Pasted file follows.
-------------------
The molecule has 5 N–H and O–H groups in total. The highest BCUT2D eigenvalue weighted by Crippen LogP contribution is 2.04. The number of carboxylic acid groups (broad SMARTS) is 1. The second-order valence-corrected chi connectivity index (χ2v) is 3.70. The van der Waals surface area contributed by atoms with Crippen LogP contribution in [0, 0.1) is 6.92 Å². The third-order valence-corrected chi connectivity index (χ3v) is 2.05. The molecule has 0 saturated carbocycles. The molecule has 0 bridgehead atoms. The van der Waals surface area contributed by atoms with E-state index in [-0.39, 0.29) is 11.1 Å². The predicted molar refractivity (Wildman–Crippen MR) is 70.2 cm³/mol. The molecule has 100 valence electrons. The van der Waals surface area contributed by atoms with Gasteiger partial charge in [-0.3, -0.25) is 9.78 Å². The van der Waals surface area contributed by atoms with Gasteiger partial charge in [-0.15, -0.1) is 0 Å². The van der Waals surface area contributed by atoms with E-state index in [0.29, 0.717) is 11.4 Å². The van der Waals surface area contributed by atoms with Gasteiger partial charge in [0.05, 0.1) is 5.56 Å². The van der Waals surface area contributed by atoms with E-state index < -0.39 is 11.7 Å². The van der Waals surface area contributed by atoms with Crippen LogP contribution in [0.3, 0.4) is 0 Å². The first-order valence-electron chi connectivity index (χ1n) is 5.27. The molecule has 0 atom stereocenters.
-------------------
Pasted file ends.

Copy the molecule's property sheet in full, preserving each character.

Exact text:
The molecule has 5 N–H and O–H groups in total. The highest BCUT2D eigenvalue weighted by Crippen LogP contribution is 2.04. The number of carboxylic acid groups (broad SMARTS) is 1. The second-order valence-corrected chi connectivity index (χ2v) is 3.70. The van der Waals surface area contributed by atoms with Crippen LogP contribution in [0, 0.1) is 6.92 Å². The third-order valence-corrected chi connectivity index (χ3v) is 2.05. The molecule has 0 saturated carbocycles. The molecule has 0 bridgehead atoms. The van der Waals surface area contributed by atoms with E-state index in [-0.39, 0.29) is 11.1 Å². The predicted molar refractivity (Wildman–Crippen MR) is 70.2 cm³/mol. The molecule has 100 valence electrons. The van der Waals surface area contributed by atoms with Gasteiger partial charge in [-0.3, -0.25) is 9.78 Å². The van der Waals surface area contributed by atoms with Gasteiger partial charge in [-0.15, -0.1) is 0 Å². The van der Waals surface area contributed by atoms with E-state index in [0.29, 0.717) is 11.4 Å². The van der Waals surface area contributed by atoms with Gasteiger partial charge in [0.05, 0.1) is 5.56 Å². The van der Waals surface area contributed by atoms with E-state index < -0.39 is 11.7 Å². The van der Waals surface area contributed by atoms with Crippen LogP contribution in [0.3, 0.4) is 0 Å². The first-order valence-electron chi connectivity index (χ1n) is 5.27. The molecule has 0 atom stereocenters.